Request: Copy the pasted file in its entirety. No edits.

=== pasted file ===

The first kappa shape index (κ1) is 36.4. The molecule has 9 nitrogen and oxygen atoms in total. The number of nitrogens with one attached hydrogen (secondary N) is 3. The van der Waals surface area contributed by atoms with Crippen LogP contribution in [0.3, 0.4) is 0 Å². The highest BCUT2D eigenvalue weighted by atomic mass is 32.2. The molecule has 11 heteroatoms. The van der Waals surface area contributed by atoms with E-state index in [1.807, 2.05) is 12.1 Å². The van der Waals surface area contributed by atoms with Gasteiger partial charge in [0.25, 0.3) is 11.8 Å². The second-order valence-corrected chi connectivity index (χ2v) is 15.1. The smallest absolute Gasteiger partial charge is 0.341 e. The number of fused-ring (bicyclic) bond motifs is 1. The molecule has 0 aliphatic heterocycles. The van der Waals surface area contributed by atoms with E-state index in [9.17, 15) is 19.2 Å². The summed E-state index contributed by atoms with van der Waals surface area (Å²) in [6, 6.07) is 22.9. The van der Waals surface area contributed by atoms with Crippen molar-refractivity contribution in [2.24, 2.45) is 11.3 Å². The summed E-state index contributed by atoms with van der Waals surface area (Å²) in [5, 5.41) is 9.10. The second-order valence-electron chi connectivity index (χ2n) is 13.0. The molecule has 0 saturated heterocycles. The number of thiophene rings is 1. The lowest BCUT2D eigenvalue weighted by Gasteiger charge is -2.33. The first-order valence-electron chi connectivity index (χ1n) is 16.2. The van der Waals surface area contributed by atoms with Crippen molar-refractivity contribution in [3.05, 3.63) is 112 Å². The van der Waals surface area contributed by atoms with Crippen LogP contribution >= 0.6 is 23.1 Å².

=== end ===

The first kappa shape index (κ1) is 36.4. The molecule has 9 nitrogen and oxygen atoms in total. The number of nitrogens with one attached hydrogen (secondary N) is 3. The van der Waals surface area contributed by atoms with Crippen LogP contribution in [0.3, 0.4) is 0 Å². The highest BCUT2D eigenvalue weighted by atomic mass is 32.2. The molecule has 11 heteroatoms. The van der Waals surface area contributed by atoms with E-state index in [1.807, 2.05) is 12.1 Å². The van der Waals surface area contributed by atoms with Gasteiger partial charge in [0.25, 0.3) is 11.8 Å². The second-order valence-corrected chi connectivity index (χ2v) is 15.1. The smallest absolute Gasteiger partial charge is 0.341 e. The number of fused-ring (bicyclic) bond motifs is 1. The molecule has 0 aliphatic heterocycles. The van der Waals surface area contributed by atoms with E-state index in [9.17, 15) is 19.2 Å². The summed E-state index contributed by atoms with van der Waals surface area (Å²) in [6, 6.07) is 22.9. The van der Waals surface area contributed by atoms with Crippen molar-refractivity contribution in [2.24, 2.45) is 11.3 Å². The summed E-state index contributed by atoms with van der Waals surface area (Å²) in [5, 5.41) is 9.10. The second-order valence-electron chi connectivity index (χ2n) is 13.0. The molecule has 0 saturated heterocycles. The number of thiophene rings is 1. The lowest BCUT2D eigenvalue weighted by Gasteiger charge is -2.33. The first-order valence-electron chi connectivity index (χ1n) is 16.2. The van der Waals surface area contributed by atoms with Crippen molar-refractivity contribution in [3.05, 3.63) is 112 Å². The van der Waals surface area contributed by atoms with Crippen LogP contribution >= 0.6 is 23.1 Å².